- The three children referred to the sun as "Our Lord's Lantern" and the moon as "Our Lady's Lantern." Little Jacinta loved Our Lady's Lantern best because it did not hurt the eyes to look at it. But Francisco always said that Our Lord's Lantern was the most beautiful.
- Francisco was a tender-hearted little boy; he wept when he saw some boys mistreating a bird.
- During the apparitions, Jacinta could both see and hear Our Lady; Francisco could only see her. Neither Francisco nor Jacinta spoke with Mary--that was Lucia's role.
- At the first apparition, Mary revealed that Jacinta and Francisco would soon be taken to Heaven.
- Jacinta was deeply affected by Our Lady's request to pray for the conversion of sinners. She offered every sacrifice she had to make gladly in hope of saving poor souls.
- Francisco, on the other hand, was most deeply struck by Our Lady's request to make reparation for the sins committed against Jesus. His life was spent in consoling Christ's Sacred Heart.
- The three children gladly made every sacrifice they could think of. When they found a length of rope lying around, they divided it into three parts so each of them could tightly tie a cord around his or her waist.
- In 1918, the year following the apparitions, Jacinta and Francisco caught influenza during the epidemic. They offered their illness as they had all their other sufferings: gladly for love of God.
- On April 4, 1919, Francisco died at the age of ten. He had just confessed and received Holy Communion within the last few days, and he died with a smile on his lips.
- Jacinta lingered for almost a year after Francisco died. Our Lady appeared to her and told her that she would die away from home. As Mary had warned, the doctors sent Jacinta to the city of Lisbon in hopes that better medical care there would cure her. But nothing helped, and Jacinta suffered, not only from her illness, but from homesickness.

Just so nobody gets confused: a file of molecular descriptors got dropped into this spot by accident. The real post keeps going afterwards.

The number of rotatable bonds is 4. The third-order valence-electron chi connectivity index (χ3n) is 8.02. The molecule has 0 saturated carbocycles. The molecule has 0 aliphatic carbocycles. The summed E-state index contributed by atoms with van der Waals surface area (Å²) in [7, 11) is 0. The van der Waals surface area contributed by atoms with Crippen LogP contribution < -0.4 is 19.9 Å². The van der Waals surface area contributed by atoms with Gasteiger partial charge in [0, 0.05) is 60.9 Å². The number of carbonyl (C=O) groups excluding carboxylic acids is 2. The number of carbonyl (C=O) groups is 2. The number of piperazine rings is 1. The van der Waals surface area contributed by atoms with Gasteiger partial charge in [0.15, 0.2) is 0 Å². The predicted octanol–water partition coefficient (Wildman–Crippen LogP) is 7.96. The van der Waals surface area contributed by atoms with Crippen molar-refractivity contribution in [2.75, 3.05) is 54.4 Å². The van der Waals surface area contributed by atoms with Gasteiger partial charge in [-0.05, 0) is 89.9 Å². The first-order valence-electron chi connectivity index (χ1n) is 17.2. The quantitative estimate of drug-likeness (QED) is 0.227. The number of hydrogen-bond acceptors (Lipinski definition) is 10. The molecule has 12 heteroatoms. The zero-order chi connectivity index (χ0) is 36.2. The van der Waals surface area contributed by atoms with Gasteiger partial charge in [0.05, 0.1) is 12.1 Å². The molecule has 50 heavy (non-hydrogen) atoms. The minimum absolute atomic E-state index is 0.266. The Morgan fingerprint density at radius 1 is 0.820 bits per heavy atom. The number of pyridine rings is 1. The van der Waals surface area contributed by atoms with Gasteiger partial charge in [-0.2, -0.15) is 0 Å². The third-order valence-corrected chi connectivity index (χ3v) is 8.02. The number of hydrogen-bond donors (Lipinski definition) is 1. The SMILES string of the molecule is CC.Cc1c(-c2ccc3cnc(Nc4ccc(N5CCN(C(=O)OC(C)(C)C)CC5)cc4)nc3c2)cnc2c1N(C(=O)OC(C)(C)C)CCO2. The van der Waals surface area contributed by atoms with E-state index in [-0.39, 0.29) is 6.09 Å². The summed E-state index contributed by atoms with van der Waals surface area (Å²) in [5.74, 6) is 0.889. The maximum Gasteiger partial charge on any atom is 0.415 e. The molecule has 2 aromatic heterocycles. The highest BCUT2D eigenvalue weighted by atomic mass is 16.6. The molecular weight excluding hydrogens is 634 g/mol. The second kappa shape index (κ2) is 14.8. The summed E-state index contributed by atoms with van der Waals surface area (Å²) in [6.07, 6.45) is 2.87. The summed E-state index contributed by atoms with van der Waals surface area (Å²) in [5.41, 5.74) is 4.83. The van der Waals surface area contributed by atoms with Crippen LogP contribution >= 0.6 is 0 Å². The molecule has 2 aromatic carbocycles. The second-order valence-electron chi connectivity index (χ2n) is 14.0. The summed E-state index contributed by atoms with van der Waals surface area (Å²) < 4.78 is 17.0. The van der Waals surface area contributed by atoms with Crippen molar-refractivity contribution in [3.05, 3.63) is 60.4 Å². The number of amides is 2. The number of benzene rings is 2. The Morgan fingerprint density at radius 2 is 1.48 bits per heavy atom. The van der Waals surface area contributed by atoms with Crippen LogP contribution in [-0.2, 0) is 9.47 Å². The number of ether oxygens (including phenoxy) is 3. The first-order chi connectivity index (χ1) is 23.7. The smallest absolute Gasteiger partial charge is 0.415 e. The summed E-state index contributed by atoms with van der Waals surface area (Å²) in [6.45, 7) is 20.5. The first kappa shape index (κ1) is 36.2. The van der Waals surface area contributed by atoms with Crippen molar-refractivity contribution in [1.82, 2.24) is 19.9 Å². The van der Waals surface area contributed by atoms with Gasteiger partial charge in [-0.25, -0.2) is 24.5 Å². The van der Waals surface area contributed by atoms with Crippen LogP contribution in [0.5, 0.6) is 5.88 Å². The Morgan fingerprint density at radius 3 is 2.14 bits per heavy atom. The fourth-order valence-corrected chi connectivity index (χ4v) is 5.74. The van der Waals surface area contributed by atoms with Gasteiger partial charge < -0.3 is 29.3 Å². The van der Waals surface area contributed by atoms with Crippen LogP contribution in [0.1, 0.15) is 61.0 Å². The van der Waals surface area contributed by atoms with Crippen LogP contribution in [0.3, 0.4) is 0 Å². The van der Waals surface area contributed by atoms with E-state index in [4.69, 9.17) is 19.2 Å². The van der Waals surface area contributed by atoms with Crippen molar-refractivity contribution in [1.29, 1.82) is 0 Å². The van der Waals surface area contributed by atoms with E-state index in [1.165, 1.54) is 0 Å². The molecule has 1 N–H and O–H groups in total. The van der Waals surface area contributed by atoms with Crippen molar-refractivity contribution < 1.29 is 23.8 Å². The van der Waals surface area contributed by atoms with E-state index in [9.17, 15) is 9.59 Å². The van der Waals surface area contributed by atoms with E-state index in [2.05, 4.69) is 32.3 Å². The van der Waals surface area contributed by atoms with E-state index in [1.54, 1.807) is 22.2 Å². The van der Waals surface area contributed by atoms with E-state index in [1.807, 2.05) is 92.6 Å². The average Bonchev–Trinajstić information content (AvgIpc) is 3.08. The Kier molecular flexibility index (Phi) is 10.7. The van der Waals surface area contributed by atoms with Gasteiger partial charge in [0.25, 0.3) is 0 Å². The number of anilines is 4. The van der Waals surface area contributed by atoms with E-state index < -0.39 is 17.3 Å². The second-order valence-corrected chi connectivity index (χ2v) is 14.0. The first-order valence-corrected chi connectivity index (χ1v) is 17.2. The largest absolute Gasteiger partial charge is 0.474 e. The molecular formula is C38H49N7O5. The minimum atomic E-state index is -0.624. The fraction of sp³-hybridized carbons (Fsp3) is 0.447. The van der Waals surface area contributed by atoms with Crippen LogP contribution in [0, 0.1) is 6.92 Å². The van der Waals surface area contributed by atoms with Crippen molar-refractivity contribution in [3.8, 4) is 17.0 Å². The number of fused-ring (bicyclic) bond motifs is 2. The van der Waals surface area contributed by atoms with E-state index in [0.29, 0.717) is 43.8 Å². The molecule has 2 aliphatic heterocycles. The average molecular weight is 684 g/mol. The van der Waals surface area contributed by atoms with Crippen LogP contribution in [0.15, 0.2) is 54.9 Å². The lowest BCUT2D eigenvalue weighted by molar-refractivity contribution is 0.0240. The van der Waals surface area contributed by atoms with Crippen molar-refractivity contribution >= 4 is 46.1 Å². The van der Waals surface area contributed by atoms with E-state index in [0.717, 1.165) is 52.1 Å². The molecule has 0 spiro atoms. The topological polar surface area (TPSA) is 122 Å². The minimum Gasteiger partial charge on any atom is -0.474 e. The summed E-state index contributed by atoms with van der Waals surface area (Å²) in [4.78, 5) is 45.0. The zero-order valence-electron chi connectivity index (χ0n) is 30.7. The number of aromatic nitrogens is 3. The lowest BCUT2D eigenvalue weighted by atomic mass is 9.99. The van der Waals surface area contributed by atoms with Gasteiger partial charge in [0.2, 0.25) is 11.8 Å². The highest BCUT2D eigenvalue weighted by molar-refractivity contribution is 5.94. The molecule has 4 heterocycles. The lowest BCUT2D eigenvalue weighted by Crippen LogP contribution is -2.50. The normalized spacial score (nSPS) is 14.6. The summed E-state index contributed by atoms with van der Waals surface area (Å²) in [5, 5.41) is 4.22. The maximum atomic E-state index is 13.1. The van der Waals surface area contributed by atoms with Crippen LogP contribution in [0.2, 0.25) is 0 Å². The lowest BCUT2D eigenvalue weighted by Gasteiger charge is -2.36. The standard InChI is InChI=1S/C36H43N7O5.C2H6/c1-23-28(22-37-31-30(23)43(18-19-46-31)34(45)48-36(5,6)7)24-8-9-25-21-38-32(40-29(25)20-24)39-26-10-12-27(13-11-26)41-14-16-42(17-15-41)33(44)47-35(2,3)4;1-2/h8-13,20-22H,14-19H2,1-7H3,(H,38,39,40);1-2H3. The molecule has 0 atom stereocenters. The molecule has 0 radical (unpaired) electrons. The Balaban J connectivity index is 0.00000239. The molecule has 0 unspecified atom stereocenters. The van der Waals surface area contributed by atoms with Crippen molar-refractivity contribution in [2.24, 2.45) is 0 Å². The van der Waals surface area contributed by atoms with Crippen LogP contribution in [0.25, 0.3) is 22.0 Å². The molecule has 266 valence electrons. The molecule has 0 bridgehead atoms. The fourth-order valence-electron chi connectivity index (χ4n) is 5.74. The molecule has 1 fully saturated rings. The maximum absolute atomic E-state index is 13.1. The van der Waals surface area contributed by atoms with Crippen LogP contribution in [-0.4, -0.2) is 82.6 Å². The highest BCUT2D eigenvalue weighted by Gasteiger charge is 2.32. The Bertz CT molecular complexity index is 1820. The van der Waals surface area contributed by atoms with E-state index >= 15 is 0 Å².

- During her stay in Lisbon, Jacinta found a friend in one of the sisters who cared for her. One day when the sister came in to talk to Jacinta, Jacinta asked her to move to a different part of the room--she had been standing where Our Lady always stood when coming to see Jacinta.
- Jacinta was able to go to confession shortly before she died, but the priest did not give her Holy Communion because he did not believe she was dying. This cross was very hard for Jacinta to bear. She died on February 20, 1920, at the age of nine.
- Jacinta was buried in her First Communion dress, as she had requested.
- In 1935, Jacinta's body was discovered to be perfectly incorrupt. Her parents were present at the opening of her tomb.
And now for some quotes!
And, lastly, a couple of fact-sheet thingies I stumbled across on Pinterest and found very handy while putting together this post. :) There are some lovely quotes from the children on these, too.
Well! There's my post on Jacinta and Francisco, two of my favorite saints. (And they're officially saints now! Yay!) Aren't they inspiring? They suffered so patiently and joyfully! And aren't some of those old pictures of them lovely? Francisco's eyes are so soft and large and prayerful in that fourth picture. What's your favorite story about the Fatima children? Do share!